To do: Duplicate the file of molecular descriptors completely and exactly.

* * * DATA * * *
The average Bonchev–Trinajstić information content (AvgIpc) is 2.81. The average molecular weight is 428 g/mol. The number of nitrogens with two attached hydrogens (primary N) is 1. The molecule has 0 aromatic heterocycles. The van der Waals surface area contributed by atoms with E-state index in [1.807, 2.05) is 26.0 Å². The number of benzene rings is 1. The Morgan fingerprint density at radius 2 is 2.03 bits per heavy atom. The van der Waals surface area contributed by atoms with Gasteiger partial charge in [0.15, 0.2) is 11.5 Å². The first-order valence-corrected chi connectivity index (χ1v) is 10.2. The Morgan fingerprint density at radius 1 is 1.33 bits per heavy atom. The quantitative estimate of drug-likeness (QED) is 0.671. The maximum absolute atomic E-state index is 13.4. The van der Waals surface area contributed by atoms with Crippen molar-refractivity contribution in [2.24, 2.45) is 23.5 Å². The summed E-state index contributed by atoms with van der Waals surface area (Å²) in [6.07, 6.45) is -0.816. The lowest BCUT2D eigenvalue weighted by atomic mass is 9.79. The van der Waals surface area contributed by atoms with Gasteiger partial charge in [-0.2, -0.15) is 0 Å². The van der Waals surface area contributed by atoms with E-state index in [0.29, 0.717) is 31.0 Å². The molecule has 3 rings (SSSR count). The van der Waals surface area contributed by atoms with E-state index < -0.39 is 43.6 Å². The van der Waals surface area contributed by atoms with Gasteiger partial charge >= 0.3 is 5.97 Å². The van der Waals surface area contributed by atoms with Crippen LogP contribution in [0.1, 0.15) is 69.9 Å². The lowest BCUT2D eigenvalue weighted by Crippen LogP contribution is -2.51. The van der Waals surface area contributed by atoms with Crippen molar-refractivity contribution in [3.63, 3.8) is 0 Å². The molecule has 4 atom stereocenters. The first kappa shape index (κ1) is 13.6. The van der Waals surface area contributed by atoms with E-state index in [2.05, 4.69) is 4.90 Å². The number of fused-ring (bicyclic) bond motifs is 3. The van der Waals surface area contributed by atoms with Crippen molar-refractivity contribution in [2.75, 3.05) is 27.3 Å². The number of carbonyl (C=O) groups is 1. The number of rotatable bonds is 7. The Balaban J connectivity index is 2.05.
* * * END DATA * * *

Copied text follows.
The average Bonchev–Trinajstić information content (AvgIpc) is 2.81. The average molecular weight is 428 g/mol. The number of nitrogens with two attached hydrogens (primary N) is 1. The molecule has 0 aromatic heterocycles. The van der Waals surface area contributed by atoms with E-state index in [1.807, 2.05) is 26.0 Å². The number of benzene rings is 1. The Morgan fingerprint density at radius 2 is 2.03 bits per heavy atom. The van der Waals surface area contributed by atoms with Gasteiger partial charge in [0.15, 0.2) is 11.5 Å². The first-order valence-corrected chi connectivity index (χ1v) is 10.2. The Morgan fingerprint density at radius 1 is 1.33 bits per heavy atom. The quantitative estimate of drug-likeness (QED) is 0.671. The maximum absolute atomic E-state index is 13.4. The van der Waals surface area contributed by atoms with Crippen molar-refractivity contribution in [2.24, 2.45) is 23.5 Å². The summed E-state index contributed by atoms with van der Waals surface area (Å²) in [6.07, 6.45) is -0.816. The lowest BCUT2D eigenvalue weighted by atomic mass is 9.79. The van der Waals surface area contributed by atoms with Gasteiger partial charge in [-0.2, -0.15) is 0 Å². The van der Waals surface area contributed by atoms with E-state index in [0.29, 0.717) is 31.0 Å². The molecule has 3 rings (SSSR count). The van der Waals surface area contributed by atoms with E-state index < -0.39 is 43.6 Å². The van der Waals surface area contributed by atoms with Gasteiger partial charge >= 0.3 is 5.97 Å². The van der Waals surface area contributed by atoms with Crippen LogP contribution in [0.1, 0.15) is 69.9 Å². The lowest BCUT2D eigenvalue weighted by Crippen LogP contribution is -2.51. The van der Waals surface area contributed by atoms with Crippen molar-refractivity contribution in [3.63, 3.8) is 0 Å². The molecule has 4 atom stereocenters. The first kappa shape index (κ1) is 13.6. The van der Waals surface area contributed by atoms with E-state index in [2.05, 4.69) is 4.90 Å². The number of fused-ring (bicyclic) bond motifs is 3. The van der Waals surface area contributed by atoms with Crippen molar-refractivity contribution in [2.75, 3.05) is 27.3 Å². The number of carbonyl (C=O) groups is 1. The number of rotatable bonds is 7. The Balaban J connectivity index is 2.05.